I read in a reference book on Google Books (Biology of Termites: a Modern Synthesis, eds. Bignell, Roisin, and Lo) that the termite Heterotermes perfidus found on the South Atlantic island of St Helena is a "valid species":

Gay states definitively that "there is no doubt now, however, that H. perfidus is a valid species ..." (p. 537)

I don't understand what "valid species" means.


"Valid" in this case is just emphasizing that the Heterotermes perfidus on this island are a different (real) species, and not just a variation of their closest relatives. You need not get bogged down with how we determine species, or define species. It just means that this taxon (named group) exists as a separate species: a "valid" species, based on differences that some taxonomist deemed important enough to describe and give a name. Others may disagree, and write a paper to synonomize it (sink it into another existing species), but that is part of the messy business of taxonomy.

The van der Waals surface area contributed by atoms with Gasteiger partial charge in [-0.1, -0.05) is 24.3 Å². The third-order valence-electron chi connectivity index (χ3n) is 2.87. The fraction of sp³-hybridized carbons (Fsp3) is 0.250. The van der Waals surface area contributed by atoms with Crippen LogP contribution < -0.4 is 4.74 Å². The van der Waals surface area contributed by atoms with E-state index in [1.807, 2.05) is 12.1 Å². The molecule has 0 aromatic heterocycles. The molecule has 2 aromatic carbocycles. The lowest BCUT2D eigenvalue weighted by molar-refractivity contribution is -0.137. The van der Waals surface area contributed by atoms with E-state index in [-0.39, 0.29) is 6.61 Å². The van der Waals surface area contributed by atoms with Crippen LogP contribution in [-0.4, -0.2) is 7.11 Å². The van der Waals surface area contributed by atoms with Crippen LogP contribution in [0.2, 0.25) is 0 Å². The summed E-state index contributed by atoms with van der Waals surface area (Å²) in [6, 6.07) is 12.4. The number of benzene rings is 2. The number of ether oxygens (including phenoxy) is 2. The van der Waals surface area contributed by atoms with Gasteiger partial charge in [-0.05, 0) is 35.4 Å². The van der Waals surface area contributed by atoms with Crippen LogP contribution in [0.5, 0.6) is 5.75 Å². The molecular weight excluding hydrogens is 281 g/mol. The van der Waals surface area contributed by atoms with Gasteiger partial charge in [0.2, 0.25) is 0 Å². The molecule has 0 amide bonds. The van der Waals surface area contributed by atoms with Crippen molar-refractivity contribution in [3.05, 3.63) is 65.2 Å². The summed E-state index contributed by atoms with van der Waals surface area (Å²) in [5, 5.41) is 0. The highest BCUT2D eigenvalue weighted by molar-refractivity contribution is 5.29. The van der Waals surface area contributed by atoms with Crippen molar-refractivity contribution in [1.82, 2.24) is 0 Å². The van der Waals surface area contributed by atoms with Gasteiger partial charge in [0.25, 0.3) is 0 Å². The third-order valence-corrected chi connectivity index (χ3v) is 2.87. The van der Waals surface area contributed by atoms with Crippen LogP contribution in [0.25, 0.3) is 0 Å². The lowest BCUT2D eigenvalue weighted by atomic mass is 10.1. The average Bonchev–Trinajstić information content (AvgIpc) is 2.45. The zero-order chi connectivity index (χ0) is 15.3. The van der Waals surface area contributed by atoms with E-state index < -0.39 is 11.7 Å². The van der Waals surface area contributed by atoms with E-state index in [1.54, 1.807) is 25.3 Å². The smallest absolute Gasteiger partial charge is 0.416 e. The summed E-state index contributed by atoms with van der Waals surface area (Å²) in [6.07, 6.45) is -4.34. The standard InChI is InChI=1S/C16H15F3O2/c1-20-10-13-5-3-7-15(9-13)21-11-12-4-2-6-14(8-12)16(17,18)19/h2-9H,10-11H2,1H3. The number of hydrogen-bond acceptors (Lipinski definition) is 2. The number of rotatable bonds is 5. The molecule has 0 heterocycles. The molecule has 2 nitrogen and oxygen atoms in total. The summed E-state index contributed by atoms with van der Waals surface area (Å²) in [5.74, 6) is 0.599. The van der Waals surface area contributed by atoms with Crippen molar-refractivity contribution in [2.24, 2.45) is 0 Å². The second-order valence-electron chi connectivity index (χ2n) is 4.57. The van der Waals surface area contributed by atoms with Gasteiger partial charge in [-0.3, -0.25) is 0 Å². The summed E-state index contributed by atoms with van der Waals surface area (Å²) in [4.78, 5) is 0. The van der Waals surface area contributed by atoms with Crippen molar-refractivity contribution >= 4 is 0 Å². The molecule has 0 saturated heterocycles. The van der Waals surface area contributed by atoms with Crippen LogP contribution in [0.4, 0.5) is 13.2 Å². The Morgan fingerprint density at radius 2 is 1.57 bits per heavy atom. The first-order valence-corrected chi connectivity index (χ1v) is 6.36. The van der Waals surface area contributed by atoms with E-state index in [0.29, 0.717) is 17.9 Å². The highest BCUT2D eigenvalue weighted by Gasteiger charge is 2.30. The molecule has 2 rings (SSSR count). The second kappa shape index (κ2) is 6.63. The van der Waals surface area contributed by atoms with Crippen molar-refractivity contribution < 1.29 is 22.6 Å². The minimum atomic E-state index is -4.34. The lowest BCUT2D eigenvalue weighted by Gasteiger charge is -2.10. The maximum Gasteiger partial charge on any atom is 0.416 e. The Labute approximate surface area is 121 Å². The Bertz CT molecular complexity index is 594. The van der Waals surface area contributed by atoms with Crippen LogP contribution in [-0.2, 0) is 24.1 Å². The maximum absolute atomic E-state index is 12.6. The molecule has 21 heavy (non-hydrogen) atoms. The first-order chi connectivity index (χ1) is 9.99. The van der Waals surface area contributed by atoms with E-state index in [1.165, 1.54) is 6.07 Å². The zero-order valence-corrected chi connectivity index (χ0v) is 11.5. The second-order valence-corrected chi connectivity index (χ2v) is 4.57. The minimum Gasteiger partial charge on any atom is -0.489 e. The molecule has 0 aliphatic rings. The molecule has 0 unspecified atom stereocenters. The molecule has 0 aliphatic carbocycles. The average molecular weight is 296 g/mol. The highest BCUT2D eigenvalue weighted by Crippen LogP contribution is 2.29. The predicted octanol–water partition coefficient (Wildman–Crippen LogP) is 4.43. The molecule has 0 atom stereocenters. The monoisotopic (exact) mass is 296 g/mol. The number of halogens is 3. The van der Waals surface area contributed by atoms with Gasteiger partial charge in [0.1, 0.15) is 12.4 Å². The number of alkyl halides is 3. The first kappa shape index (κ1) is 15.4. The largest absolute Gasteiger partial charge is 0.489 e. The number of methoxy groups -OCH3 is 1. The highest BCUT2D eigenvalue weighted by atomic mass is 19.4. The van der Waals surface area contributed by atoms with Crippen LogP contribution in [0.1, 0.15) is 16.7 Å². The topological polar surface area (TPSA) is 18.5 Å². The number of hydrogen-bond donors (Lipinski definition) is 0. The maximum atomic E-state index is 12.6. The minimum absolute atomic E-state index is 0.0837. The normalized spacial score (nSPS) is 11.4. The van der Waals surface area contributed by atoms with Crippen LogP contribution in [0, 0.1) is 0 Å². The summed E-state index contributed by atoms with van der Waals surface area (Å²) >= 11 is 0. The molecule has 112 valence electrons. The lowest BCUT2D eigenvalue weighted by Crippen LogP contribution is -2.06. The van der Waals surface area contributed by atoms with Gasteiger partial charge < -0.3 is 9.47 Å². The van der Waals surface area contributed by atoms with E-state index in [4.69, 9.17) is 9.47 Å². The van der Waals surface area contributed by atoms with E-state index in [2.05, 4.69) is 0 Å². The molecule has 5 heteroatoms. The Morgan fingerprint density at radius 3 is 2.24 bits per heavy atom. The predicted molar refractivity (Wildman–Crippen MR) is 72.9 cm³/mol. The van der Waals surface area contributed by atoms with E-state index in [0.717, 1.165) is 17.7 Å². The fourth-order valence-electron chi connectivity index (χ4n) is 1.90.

• $\begingroup$ Many thanks, that is most helpful. $\endgroup$ – user8654 Aug 23 '19 at 20:47

This will vary from discipline to discipline. In paleontology valid species means a population that can be show to be morphologically distinctive in a way that cannot be better explained as sexual dimorphism or a growth distribution. In a living species it may rely on genetic (breeding) isolation.

Basically a "valid" species is meant to show it as distinct from a provisional species or subspecies. Generally the null assumption is that two populations are the same species unless evidence can be presented to show otherwise.The author is saying they have presented such evidence and this really is a distinct species.

  • $\begingroup$ Thank you very much. $\endgroup$ – user8654 Aug 24 '19 at 21:04

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